HOA Property Manager: Five Jobs in One

The person assigned to run the HOA is called the property manager. However, while the job only has one title, it actually encompasses five different jobs. When you’re searching for the next property manager, ensure they have the skills to perform these five jobs. If they can’t, they won’t succeed as your association’s manager.shutterstock_79278550

Communication Specialists

Property managers have to communicate with a lot of individuals. These individuals may not share your manager’s same background or beliefs, so the manager needs to have the flexibility to interact and effectively communicate with all kinds of people. Not only do they have to communicate with all the residents, they also need to talk to board members, contractors, vendors and anyone else to help run the HOA.

Negotiator

As stated, a property manager has to communicate with many different people, and not all those people want the same things. Everyone has their own agendas. To be successful, property managers must have excellent negotiation skills, so that everyone can compromise and understand they can’t get everything they want. With a good negotiator, people may have to give up some things they want, but they still walk away happy.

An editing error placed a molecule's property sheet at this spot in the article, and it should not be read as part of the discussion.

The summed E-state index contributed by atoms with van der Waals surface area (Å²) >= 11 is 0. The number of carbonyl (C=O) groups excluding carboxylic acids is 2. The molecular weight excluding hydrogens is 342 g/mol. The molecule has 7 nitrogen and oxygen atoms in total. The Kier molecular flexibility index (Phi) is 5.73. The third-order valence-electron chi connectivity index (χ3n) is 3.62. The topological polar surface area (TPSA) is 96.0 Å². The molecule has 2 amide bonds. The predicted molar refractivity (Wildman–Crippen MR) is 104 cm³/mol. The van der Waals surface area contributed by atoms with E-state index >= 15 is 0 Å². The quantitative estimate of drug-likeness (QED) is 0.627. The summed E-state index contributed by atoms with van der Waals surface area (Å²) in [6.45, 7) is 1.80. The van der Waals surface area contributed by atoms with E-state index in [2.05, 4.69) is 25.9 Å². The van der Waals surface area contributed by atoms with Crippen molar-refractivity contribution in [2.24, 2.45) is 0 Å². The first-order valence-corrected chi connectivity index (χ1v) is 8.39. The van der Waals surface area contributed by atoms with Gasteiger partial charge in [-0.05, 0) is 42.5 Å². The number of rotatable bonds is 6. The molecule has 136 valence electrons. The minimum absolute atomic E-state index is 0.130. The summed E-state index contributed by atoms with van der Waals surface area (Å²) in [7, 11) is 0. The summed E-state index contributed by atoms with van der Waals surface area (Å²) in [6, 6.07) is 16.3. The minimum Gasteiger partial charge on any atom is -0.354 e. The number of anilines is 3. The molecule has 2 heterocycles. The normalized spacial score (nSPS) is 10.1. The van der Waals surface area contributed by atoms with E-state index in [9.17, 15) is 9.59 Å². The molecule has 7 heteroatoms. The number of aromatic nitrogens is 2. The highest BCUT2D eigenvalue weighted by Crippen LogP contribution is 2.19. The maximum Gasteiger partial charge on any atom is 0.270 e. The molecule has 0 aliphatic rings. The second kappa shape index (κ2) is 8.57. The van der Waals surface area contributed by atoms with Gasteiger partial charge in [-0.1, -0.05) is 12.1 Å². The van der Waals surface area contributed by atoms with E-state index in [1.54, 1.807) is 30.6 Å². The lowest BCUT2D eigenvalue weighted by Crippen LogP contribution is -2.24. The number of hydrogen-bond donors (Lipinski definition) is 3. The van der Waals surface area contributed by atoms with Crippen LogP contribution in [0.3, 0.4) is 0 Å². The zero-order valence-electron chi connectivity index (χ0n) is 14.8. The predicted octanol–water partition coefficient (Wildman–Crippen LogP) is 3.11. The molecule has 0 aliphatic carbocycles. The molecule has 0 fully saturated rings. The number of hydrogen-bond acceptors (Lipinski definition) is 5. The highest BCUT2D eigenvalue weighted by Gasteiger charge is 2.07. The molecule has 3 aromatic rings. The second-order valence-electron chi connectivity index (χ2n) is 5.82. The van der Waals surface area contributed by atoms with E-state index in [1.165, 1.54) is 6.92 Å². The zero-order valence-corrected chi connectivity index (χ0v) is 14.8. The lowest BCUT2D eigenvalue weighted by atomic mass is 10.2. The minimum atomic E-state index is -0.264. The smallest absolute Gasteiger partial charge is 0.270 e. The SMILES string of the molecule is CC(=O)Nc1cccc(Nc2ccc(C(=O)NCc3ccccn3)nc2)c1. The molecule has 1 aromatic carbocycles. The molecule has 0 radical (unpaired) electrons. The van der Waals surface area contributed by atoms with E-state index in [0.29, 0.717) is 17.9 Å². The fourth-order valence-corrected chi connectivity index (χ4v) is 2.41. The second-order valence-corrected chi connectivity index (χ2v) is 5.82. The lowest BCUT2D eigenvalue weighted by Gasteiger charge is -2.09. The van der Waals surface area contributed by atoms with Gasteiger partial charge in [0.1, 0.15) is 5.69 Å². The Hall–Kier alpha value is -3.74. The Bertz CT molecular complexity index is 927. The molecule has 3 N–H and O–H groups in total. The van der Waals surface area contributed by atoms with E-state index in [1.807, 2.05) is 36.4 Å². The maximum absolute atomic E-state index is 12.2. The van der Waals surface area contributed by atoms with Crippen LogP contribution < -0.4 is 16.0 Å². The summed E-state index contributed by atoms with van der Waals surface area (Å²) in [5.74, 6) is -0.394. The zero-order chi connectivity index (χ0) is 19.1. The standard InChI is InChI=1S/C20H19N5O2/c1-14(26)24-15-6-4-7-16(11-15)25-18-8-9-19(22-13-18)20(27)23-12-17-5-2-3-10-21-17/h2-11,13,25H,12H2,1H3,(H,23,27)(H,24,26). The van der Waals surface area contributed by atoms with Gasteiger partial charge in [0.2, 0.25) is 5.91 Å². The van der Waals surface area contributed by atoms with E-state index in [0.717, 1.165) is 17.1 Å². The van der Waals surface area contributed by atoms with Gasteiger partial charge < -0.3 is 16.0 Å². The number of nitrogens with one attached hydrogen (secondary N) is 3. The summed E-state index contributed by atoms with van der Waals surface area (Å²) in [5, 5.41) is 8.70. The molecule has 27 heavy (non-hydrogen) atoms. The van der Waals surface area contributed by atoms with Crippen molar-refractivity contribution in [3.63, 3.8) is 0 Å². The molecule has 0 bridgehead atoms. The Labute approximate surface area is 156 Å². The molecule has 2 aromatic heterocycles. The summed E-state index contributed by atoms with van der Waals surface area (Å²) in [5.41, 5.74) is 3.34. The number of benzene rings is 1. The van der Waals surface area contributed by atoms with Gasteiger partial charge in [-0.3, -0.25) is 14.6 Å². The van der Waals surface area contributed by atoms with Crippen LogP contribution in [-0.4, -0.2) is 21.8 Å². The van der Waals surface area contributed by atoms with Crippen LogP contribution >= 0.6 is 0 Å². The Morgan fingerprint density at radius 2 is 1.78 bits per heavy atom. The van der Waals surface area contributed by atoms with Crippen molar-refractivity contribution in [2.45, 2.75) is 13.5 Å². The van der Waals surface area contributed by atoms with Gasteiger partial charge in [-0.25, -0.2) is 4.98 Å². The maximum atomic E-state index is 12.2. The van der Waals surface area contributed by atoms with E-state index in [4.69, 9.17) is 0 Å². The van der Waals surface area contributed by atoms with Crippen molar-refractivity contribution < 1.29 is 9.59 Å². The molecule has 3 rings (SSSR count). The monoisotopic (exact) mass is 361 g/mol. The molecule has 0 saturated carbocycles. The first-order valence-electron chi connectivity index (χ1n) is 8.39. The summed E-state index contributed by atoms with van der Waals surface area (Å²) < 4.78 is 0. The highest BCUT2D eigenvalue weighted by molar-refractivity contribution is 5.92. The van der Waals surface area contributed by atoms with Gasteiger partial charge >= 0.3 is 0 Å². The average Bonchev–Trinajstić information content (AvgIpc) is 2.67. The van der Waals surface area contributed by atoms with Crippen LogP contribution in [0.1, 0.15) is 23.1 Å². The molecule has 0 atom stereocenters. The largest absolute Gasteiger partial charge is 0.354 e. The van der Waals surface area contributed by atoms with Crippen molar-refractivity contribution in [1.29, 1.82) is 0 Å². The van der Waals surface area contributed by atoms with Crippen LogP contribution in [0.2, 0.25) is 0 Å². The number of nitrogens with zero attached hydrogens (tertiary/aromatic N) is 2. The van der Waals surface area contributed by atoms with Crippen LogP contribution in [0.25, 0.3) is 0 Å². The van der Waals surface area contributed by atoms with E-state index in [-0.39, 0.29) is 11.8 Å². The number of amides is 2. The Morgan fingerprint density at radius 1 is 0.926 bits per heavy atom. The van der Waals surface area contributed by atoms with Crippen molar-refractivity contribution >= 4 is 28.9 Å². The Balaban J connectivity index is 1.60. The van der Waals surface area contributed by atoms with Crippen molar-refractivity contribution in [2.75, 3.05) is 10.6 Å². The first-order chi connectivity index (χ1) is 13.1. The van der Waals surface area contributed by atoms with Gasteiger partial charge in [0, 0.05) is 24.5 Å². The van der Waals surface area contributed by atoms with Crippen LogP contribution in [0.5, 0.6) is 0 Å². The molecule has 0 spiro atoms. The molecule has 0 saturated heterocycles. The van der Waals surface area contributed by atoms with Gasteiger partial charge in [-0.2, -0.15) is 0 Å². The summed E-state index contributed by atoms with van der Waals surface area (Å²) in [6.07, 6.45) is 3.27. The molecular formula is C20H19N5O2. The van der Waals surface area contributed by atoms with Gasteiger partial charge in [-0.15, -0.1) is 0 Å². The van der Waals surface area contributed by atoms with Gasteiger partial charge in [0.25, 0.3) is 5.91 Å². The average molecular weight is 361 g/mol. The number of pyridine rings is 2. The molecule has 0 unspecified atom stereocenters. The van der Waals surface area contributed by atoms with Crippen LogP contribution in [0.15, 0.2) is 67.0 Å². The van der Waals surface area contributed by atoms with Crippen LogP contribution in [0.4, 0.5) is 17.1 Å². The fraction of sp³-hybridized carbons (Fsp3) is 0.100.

Consultant

A community manager who is afraid to speak his or her mind, can easily get bulldozed by opinionated residents and board members. Your manager must be a good consultant and not be afraid to speak up to voice opinions. His or her job is to help advise and lead the community, so ensure they have the skills to do so.

Accountant

Another task performed by the association manager is the budget. Don’t go out and find a professional accountant, but bring someone with accounting experience is a big plus. They need to be able to successfully maintain a monthly, quarterly and annual budget, so they need basic accounting and financial knowledge.

Contractor

The manager won’t be the one to build a new fence or perform repairs for the neighborhood, but having some contracting knowledge is a huge benefit. They’ll need to work with contractors on a routine basis, and if they have no idea what contracting involves, they won’t be able to effectively understand cost and time frames, which is frustrating to contractors.

Running an entire neighborhood isn’t easy, and as with many jobs, property managers wear a lot of hats. When looking for your next manager, choose someone who can fill these five roles if you want someone who can succeed in improving your neighborhood association.

Click here to see how AssociationVoice can help streamline the managing process.

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